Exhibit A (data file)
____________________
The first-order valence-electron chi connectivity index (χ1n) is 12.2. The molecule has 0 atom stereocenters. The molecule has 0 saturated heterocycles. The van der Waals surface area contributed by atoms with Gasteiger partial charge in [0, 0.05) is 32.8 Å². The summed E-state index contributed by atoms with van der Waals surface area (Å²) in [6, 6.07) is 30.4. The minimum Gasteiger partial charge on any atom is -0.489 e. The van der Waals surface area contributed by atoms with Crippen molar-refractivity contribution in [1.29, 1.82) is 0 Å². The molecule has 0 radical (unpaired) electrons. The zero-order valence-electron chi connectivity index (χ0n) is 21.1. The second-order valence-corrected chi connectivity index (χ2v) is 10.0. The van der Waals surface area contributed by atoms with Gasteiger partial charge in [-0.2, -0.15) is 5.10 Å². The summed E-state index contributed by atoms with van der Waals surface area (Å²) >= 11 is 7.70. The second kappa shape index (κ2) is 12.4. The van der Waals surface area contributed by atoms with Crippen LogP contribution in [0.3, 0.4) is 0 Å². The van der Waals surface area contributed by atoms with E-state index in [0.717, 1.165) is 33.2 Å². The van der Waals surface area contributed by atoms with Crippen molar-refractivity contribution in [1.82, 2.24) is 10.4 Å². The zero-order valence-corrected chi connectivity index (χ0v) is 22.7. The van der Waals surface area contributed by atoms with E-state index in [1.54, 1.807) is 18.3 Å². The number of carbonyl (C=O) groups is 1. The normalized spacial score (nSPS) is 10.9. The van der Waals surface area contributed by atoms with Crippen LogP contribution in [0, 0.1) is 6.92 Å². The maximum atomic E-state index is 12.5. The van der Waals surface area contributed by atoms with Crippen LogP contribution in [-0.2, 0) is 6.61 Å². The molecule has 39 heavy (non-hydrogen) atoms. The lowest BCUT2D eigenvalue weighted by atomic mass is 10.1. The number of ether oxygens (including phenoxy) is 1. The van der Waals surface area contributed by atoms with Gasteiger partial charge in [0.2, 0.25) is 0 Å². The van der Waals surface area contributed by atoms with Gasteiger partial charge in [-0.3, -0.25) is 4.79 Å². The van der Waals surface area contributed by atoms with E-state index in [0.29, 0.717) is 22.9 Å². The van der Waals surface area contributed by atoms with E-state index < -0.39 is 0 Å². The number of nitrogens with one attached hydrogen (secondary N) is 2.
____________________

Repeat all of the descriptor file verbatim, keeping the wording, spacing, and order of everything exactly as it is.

The first-order valence-electron chi connectivity index (χ1n) is 12.2. The molecule has 0 atom stereocenters. The molecule has 0 saturated heterocycles. The van der Waals surface area contributed by atoms with Gasteiger partial charge in [0, 0.05) is 32.8 Å². The summed E-state index contributed by atoms with van der Waals surface area (Å²) in [6, 6.07) is 30.4. The minimum Gasteiger partial charge on any atom is -0.489 e. The van der Waals surface area contributed by atoms with Crippen molar-refractivity contribution in [1.29, 1.82) is 0 Å². The molecule has 0 radical (unpaired) electrons. The zero-order valence-electron chi connectivity index (χ0n) is 21.1. The second-order valence-corrected chi connectivity index (χ2v) is 10.0. The van der Waals surface area contributed by atoms with Gasteiger partial charge in [-0.2, -0.15) is 5.10 Å². The summed E-state index contributed by atoms with van der Waals surface area (Å²) >= 11 is 7.70. The second kappa shape index (κ2) is 12.4. The van der Waals surface area contributed by atoms with Crippen LogP contribution in [0.3, 0.4) is 0 Å². The van der Waals surface area contributed by atoms with E-state index in [0.717, 1.165) is 33.2 Å². The van der Waals surface area contributed by atoms with Crippen molar-refractivity contribution in [1.82, 2.24) is 10.4 Å². The zero-order valence-corrected chi connectivity index (χ0v) is 22.7. The van der Waals surface area contributed by atoms with E-state index in [1.54, 1.807) is 18.3 Å². The number of carbonyl (C=O) groups is 1. The normalized spacial score (nSPS) is 10.9. The van der Waals surface area contributed by atoms with Crippen LogP contribution in [0, 0.1) is 6.92 Å². The maximum atomic E-state index is 12.5. The van der Waals surface area contributed by atoms with Crippen LogP contribution in [-0.2, 0) is 6.61 Å². The molecule has 39 heavy (non-hydrogen) atoms. The lowest BCUT2D eigenvalue weighted by atomic mass is 10.1. The number of ether oxygens (including phenoxy) is 1. The van der Waals surface area contributed by atoms with Gasteiger partial charge in [0.2, 0.25) is 0 Å². The van der Waals surface area contributed by atoms with Gasteiger partial charge in [-0.3, -0.25) is 4.79 Å². The van der Waals surface area contributed by atoms with E-state index in [0.29, 0.717) is 22.9 Å². The van der Waals surface area contributed by atoms with E-state index < -0.39 is 0 Å². The number of nitrogens with one attached hydrogen (secondary N) is 2.